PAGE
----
James is a member of the Laughton Naval History Unit, an associate member of Kings College London’s, Centre for Grand Strategy and Kings Contemporary History Unit. He collaborates with the U.S. Naval War College’s John B. Hattendorf Center for Maritime Historical Research as a research fellow as the U.S Naval War College. In 2016 he setup and leads the Naval Wargaming Research Group and the Maritime and Space Research Group and Network while encouraging research into contemporary naval history.
He helped found the Kings Wargaming Network in 2018. James completed his Masters of Research thesis ‘The End of Admiralty its impact on British Defence Policy 1954-1964’ in 2015 as a prelude to his PhD research that he is currently embarked upon at KCL. Between 2019 and 2023 James is Co-Director of the ‘Corbett 100 project’ which marks the centenary of the death of maritime strategist Sir Julian Corbett [1852-2022].
Britain and America: Defence Unification and the Future of Maritime Strategic Thought and Naval Theory 1945-1964.
This is research that sits at the cross roads of strategic studies theory, organisational and intellectual history and practice with a study of the development and evolution of ideas such as strategic theory. This includes how complex organisations evolve, fail or achieve their goals and missions.
In 1945 the British Admiralty and U.S. Department of the Navy were freestanding ministries of state representing the institutional, strategic and cultural concerns of their respective naval services. They did so through many mediums, helping to create and disseminate naval identity while supporting national interests of their service in political life. Although much has been written about their role in the running of their respective navies, it is often overlooked that until shortly after the Second World War they enabled an intellectual forum for debate in the government and democratic process against alternatives and involved with the development of strategic theory such as demonstrated by Sir Julian Corbett [1852-2022], a contemporary to Carl Von Clausewitz [1780-1831] and others such as Alfred Mahan [1840-1914].
In the period of their existence as separate service ministries, they enabled classical theorists to contribute key texts of military thought to national debate and professional development. With this in mind, the Admiralty and U.S. Department of the Navy, although different in structure, were critical to the development of the Royal Navy’s and U.S. Navy’s intellectual development on maritime strategic concepts and naval theory as they became the most successful fighting forces in history. Despite the scrutiny of the role of the Admiralty and U.S. Department of the Navy have had in their corresponding nation’s affairs, they have been poorly understood, viewed through the prism of purely technological innovation, operational challenges or circumstance of the era. This narrow, often negative view has become embedded into modern single focused defence debates and historical scholarship due to the lack of scrutiny over the process and relationship between defence unification, combined operations, doctrine, and ‘jointness’ with military thought, national strategy, strategic studies and theoretical concepts.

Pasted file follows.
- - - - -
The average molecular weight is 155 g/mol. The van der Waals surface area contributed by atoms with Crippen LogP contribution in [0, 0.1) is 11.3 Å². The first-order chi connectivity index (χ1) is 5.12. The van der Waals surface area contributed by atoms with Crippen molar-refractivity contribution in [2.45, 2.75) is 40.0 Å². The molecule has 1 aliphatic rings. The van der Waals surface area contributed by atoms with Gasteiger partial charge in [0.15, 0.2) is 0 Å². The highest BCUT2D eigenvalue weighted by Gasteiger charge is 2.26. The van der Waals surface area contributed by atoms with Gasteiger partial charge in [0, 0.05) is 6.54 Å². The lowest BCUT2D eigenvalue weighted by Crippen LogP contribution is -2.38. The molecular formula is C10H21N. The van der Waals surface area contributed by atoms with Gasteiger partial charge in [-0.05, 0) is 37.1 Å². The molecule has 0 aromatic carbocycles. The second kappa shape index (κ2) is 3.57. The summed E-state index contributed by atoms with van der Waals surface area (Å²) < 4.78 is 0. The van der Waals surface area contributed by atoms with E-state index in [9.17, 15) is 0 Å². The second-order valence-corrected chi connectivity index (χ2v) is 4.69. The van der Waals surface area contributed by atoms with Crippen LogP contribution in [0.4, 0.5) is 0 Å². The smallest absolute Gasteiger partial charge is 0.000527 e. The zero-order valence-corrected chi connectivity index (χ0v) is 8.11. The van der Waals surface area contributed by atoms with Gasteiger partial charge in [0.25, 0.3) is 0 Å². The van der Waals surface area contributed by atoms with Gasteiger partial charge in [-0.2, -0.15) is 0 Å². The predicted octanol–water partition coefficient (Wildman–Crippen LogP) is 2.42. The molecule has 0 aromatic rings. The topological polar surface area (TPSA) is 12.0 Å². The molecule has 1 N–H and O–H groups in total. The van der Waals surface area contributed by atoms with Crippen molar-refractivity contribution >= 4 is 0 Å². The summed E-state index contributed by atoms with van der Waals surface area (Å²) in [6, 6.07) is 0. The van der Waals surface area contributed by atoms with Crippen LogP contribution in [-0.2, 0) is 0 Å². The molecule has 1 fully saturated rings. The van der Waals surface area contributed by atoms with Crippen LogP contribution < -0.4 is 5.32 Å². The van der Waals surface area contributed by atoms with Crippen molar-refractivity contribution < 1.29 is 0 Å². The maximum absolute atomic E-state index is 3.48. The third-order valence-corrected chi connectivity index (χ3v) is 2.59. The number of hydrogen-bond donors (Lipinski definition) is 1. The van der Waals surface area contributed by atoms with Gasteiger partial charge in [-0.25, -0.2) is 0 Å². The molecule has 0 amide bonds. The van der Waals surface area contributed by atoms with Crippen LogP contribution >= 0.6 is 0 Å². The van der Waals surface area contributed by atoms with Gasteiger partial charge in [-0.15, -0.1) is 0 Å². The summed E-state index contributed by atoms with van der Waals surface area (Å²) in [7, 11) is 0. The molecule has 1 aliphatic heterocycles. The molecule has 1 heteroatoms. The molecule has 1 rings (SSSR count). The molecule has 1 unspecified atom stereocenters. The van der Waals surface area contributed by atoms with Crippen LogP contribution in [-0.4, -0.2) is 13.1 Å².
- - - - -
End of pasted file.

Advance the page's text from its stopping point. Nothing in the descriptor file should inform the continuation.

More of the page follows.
The thesis examines the fundamental structural change that took place in British and American defence with the abolition of the British Admiralty and Department of the Navy and assesses its impact. It challenges current perspectives on the function of free-standing service ministries by reopening debates on the so-called ‘British Way of Warfare’ and ‘American Way of Warfare’. It looks to the future by reanalysing the development of maritime strategic concepts set against military and naval perspectives that were offered as part of unified defence in America and Britain particularly over maritime perspectives compared to continentalism. A contemporary professional methodology for the research and James’s approach to it is similar to that of historians such as Professor John Laughton [1830-1915], Sir Julian Corbett and others such as American Alfred Mahan [1840-1914] who demonstrated by only the objective use of studying the past could enable an understanding of fundamentals, but also to develop theoretical models for contemporary times.
- Maritime strategy and maritime strategic theory
- UK Defence unification, higher organisation, jointness, command and control
- U.S Defense unification, higher organisation, jointness, command and control
- UK & U.S civil-military relations
- British Defence Policy 1945-
- Contemporary Naval History 1945-
- Sea power and naval power
- Seapower state
- Grand strategy
- Naval strategy and military strategic theory inc. naval doctrine
- Naval wargaming: history, theory and practice.
- Maritime strategy, navies and space
- Naval history and naval warfare
- Organisational and intellectual history including theory
- Organisational success and failure
- Organisational culture, change, coherence, mission and reform
- Professional and intellectual development
- Military organisation, military culture , strategic culture and institutional memory
- Development of professional military education
- Space theory, strategic space theory and space security
- Space policy and space warfare